I didn’t realize until doing this class the weight of what the Japanese believe on not wanting to follow Jesus or go to heaven because some of there family will not be with them. It was very insightful to read about the different stumbling blocks of theology wise of what holds them back from coming to Christ. It is very helpful for me to think how I can better be aware but also know how to bridge the gospel.

    • Max Chau

      The churches dying off due to aging population, I don’t think it’s only a problem in Christianity, it’s like the main sociological problem in Japan. I’m still sorta wondering what is preventing the older generations to pass down the gospel to the younger generation. My main answer is usually hypocrisy, but I don’t think it’s that simple for Japan. Guess maybe we will know as we continue exploring.

    • April Buben

      Max, that is such a good question to ask. Why won’t the older generation share the gospel to the younger? It makes me think of the idea of Unity and being in the group. I’ve heard that a lot of churches don’t actually like outsiders because they change the dynamic. Maybe this is why they are staying so small? Also due to a very traditionalized Christian walk that has not meshed well with modern times. I believe there is a time and place for tradition (and of course ALWAYS keeping in mind reverence) but to be able to reach the youth, pews and hymns might not cut it anymore.

    • Naoko Brown

      Hi, Paxton!
      I definitely recommend you to take CSE 101 class when you have a chance if you would like to learn about contextualization. The class does not offer the formula or the key to bring Japanese to Christ, but it will help you by changing your way of thinking about God.

  • 1

    April: Week 5

    April Buben

    This past chapter reading was very enlightening for me. I was excited to pair the reading with Movies as well such as Silence and The Last Samurai. I realized just recently that Silence was actually written by a Japanese Catholic!!

    I’m yet again discouraged at all the hurdles that Japanese living in Japan have to go through to be a practicing Christian. I wish I could say “By you standing firm in your faith and saying “no” to situations due to your faith shows how strong you are” but that sadly can’t be the case. There are MANY social stigmas that come into place by being a Christian in Japan. It’s ironic since the country isn’t necessarily banning Christianity but almost all religions that upset the “status quo”. This still makes me think that there should be a major overhaul in the systems in order for Christianity to take deeper roots in society. On that same coin, maybe being a Jesus follower will just look different in Japan and that “way” just hasn’t been found yet. I’m hopeful that Japan still at least remains open to Christian missionaries entering the country and is educated as to what being a Jesus follower really means.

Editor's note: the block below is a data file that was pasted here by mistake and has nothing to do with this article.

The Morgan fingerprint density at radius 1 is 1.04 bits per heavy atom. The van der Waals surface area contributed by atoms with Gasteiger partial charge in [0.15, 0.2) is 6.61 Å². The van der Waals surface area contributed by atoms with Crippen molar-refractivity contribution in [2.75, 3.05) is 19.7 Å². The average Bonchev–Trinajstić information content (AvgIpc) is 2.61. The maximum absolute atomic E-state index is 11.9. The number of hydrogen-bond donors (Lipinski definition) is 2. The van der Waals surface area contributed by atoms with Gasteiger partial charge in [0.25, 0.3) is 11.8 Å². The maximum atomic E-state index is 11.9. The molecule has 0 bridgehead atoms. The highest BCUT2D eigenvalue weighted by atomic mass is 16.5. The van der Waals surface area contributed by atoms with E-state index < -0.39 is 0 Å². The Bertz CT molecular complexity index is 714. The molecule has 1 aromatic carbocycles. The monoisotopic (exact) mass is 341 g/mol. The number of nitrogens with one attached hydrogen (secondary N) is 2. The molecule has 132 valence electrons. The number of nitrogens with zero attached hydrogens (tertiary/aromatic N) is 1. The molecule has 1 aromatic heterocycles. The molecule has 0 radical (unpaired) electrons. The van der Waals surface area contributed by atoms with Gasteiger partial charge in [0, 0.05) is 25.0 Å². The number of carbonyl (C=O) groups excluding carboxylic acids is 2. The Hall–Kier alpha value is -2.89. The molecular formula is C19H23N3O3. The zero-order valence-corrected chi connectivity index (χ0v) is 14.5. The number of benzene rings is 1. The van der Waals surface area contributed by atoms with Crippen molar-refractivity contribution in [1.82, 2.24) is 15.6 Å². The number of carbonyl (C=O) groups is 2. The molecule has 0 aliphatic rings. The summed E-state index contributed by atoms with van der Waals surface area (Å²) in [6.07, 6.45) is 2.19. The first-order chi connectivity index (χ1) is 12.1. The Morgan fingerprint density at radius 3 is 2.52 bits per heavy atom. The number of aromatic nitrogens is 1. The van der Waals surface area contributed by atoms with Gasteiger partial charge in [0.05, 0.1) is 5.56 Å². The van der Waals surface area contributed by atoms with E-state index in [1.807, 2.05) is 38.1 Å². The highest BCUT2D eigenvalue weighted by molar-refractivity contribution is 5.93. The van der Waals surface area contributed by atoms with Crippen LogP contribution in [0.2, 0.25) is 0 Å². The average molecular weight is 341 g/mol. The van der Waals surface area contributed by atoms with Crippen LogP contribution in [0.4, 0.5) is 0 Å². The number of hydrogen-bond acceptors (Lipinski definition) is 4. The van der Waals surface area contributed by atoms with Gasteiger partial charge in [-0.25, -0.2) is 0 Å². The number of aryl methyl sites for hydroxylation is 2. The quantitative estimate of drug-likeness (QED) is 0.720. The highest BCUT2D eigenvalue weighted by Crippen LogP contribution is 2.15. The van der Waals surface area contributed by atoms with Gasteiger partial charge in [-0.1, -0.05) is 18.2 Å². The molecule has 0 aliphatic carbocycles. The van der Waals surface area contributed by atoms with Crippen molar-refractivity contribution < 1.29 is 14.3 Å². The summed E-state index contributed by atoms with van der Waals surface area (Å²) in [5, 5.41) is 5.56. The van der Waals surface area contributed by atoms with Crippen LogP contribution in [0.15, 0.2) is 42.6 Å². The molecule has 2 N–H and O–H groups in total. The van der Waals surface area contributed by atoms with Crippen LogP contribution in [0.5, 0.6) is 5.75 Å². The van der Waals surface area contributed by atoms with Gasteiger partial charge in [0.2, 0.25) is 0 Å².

One of my biggest take aways from this reading, listening to the podcast, and watching the youtube videos, is the lack of flat out knowledge of the gospel and who Jesus is. I believe that if we unveil the true nature of Christianity, Japanese people will start to be drawn to it. Just like in the video, “The samurai are one of the best achievements of Japan, if married with Christianity, it would be an absolutely stunning thing.” There are many values that Japanese don’t realize are already Christian. So focusing on the ignorance will probably help the church flourish with more understanding.

    • Naoko Brown

      Thank you, April! Yes, many Japanese are ignorant about who Jesus is, so we need to be ready to talk about Him whenever we have the chance. But as we all know, we have to depend on the Holy Spirit to open their heart. There must be some long-running spiritual warfare over Japan up above, and God’s angels are fighting for Japan. Let’s continue to pray for the country!

  • 0

    Andrew: Week 5


    When I first listened to Gordon Kaneda’s talk, I was moved when he said the reason why the Japanese have a barrier to the gospel is because they simply have never heard. I know this fact but it reminded me of the huge need for the gospel to be proclaimed among the Japanese people.
    Previously I have heard of the Jesuits impact on Japan 400 years ago and the great persecution that followed after that. Though I had never heard the story of Ibaragi Kun. I find his faith to be inspiring for a young teenager to rejoice in the Lord even until the end.

    Though in there is a decreasing numbers of members in the Japanese church and most of the pastors are elderly, I believe that in the near future Christianity is going to blossom in a way that makes sense for the Japanese. The few believers that are in Japan are going to become solid in their faith and draw true believers to lead a discipleship movement. Though it is sad to see the buildings empty, but I believe we will see the Japanese will worship together, preach the gospel, and have a gospel movement that will multiply many Japanese believers in a way that serves the Japanese Church.

    The theology section is thought provoking and poses some very challenging questions that I have never challenged myself personally. I will need to be thoughtful and considerate of how I answer questions addressing hell and the inerrancy of scripture.